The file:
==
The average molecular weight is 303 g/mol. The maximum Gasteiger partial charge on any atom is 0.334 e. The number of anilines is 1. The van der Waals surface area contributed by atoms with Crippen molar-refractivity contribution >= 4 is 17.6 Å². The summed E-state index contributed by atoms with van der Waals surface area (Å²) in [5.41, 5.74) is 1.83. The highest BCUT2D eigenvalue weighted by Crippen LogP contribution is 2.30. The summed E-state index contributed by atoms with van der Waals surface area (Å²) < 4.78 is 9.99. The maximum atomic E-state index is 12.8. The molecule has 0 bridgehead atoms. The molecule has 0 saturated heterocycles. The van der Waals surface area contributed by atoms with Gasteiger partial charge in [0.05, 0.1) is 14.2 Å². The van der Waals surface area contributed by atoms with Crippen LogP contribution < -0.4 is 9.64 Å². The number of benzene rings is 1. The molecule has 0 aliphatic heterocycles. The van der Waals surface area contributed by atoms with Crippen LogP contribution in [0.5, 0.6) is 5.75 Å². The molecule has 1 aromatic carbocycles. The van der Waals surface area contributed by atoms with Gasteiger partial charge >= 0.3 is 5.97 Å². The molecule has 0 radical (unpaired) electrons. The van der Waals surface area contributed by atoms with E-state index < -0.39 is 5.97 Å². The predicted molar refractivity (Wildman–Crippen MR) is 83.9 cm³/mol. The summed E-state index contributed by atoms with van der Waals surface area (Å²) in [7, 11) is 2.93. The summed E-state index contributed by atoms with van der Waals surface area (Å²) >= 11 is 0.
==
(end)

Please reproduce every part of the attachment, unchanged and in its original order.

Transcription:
The average molecular weight is 303 g/mol. The maximum Gasteiger partial charge on any atom is 0.334 e. The number of anilines is 1. The van der Waals surface area contributed by atoms with Crippen molar-refractivity contribution >= 4 is 17.6 Å². The summed E-state index contributed by atoms with van der Waals surface area (Å²) in [5.41, 5.74) is 1.83. The highest BCUT2D eigenvalue weighted by Crippen LogP contribution is 2.30. The summed E-state index contributed by atoms with van der Waals surface area (Å²) < 4.78 is 9.99. The maximum atomic E-state index is 12.8. The molecule has 0 bridgehead atoms. The molecule has 0 saturated heterocycles. The van der Waals surface area contributed by atoms with Gasteiger partial charge in [0.05, 0.1) is 14.2 Å². The van der Waals surface area contributed by atoms with Crippen LogP contribution < -0.4 is 9.64 Å². The number of benzene rings is 1. The molecule has 0 aliphatic heterocycles. The van der Waals surface area contributed by atoms with Crippen LogP contribution in [0.5, 0.6) is 5.75 Å². The molecule has 1 aromatic carbocycles. The van der Waals surface area contributed by atoms with Gasteiger partial charge >= 0.3 is 5.97 Å². The molecule has 0 radical (unpaired) electrons. The van der Waals surface area contributed by atoms with E-state index < -0.39 is 5.97 Å². The predicted molar refractivity (Wildman–Crippen MR) is 83.9 cm³/mol. The summed E-state index contributed by atoms with van der Waals surface area (Å²) in [7, 11) is 2.93. The summed E-state index contributed by atoms with van der Waals surface area (Å²) >= 11 is 0.